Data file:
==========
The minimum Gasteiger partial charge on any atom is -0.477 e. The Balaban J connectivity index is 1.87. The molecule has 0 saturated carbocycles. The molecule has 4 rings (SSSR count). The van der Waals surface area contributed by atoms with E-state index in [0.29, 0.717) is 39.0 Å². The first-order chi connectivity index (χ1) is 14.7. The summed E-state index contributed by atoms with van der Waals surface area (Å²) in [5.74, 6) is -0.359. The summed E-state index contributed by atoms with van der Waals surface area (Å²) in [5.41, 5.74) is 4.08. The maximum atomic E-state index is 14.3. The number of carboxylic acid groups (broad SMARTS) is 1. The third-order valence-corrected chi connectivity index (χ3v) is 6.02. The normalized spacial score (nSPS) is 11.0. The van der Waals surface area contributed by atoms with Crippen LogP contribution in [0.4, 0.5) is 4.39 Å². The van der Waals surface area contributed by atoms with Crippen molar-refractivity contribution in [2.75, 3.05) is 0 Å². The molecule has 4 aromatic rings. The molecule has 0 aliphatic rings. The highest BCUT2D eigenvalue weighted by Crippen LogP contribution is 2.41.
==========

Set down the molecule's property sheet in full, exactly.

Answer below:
The minimum Gasteiger partial charge on any atom is -0.477 e. The Balaban J connectivity index is 1.87. The molecule has 0 saturated carbocycles. The molecule has 4 rings (SSSR count). The van der Waals surface area contributed by atoms with E-state index in [0.29, 0.717) is 39.0 Å². The first-order chi connectivity index (χ1) is 14.7. The summed E-state index contributed by atoms with van der Waals surface area (Å²) in [5.74, 6) is -0.359. The summed E-state index contributed by atoms with van der Waals surface area (Å²) in [5.41, 5.74) is 4.08. The maximum atomic E-state index is 14.3. The number of carboxylic acid groups (broad SMARTS) is 1. The third-order valence-corrected chi connectivity index (χ3v) is 6.02. The normalized spacial score (nSPS) is 11.0. The van der Waals surface area contributed by atoms with Crippen LogP contribution in [0.4, 0.5) is 4.39 Å². The van der Waals surface area contributed by atoms with Crippen molar-refractivity contribution in [2.75, 3.05) is 0 Å². The molecule has 4 aromatic rings. The molecule has 0 aliphatic rings. The highest BCUT2D eigenvalue weighted by Crippen LogP contribution is 2.41.